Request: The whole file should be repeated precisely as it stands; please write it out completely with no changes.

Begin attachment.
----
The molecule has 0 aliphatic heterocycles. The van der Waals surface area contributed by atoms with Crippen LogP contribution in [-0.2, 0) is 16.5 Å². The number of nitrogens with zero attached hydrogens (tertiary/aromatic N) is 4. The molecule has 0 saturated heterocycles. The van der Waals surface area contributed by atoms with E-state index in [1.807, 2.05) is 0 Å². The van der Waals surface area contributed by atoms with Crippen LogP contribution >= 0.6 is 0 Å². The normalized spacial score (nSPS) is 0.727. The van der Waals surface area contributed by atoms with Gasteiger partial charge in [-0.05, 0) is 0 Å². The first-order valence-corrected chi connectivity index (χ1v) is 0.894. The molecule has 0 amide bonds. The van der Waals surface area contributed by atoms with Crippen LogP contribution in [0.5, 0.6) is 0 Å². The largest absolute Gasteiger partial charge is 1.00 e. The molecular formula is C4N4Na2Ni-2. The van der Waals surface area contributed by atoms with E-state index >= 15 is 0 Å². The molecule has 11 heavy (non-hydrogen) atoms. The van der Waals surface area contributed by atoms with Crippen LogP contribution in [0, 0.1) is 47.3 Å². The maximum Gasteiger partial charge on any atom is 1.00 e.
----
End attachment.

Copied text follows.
The molecule has 0 aliphatic heterocycles. The van der Waals surface area contributed by atoms with Crippen LogP contribution in [-0.2, 0) is 16.5 Å². The number of nitrogens with zero attached hydrogens (tertiary/aromatic N) is 4. The molecule has 0 saturated heterocycles. The van der Waals surface area contributed by atoms with E-state index in [1.807, 2.05) is 0 Å². The van der Waals surface area contributed by atoms with Crippen LogP contribution >= 0.6 is 0 Å². The normalized spacial score (nSPS) is 0.727. The van der Waals surface area contributed by atoms with Gasteiger partial charge in [-0.05, 0) is 0 Å². The first-order valence-corrected chi connectivity index (χ1v) is 0.894. The molecule has 0 amide bonds. The van der Waals surface area contributed by atoms with Crippen LogP contribution in [0.5, 0.6) is 0 Å². The largest absolute Gasteiger partial charge is 1.00 e. The molecular formula is C4N4Na2Ni-2. The van der Waals surface area contributed by atoms with E-state index >= 15 is 0 Å². The molecule has 11 heavy (non-hydrogen) atoms. The van der Waals surface area contributed by atoms with Crippen LogP contribution in [0, 0.1) is 47.3 Å². The maximum Gasteiger partial charge on any atom is 1.00 e.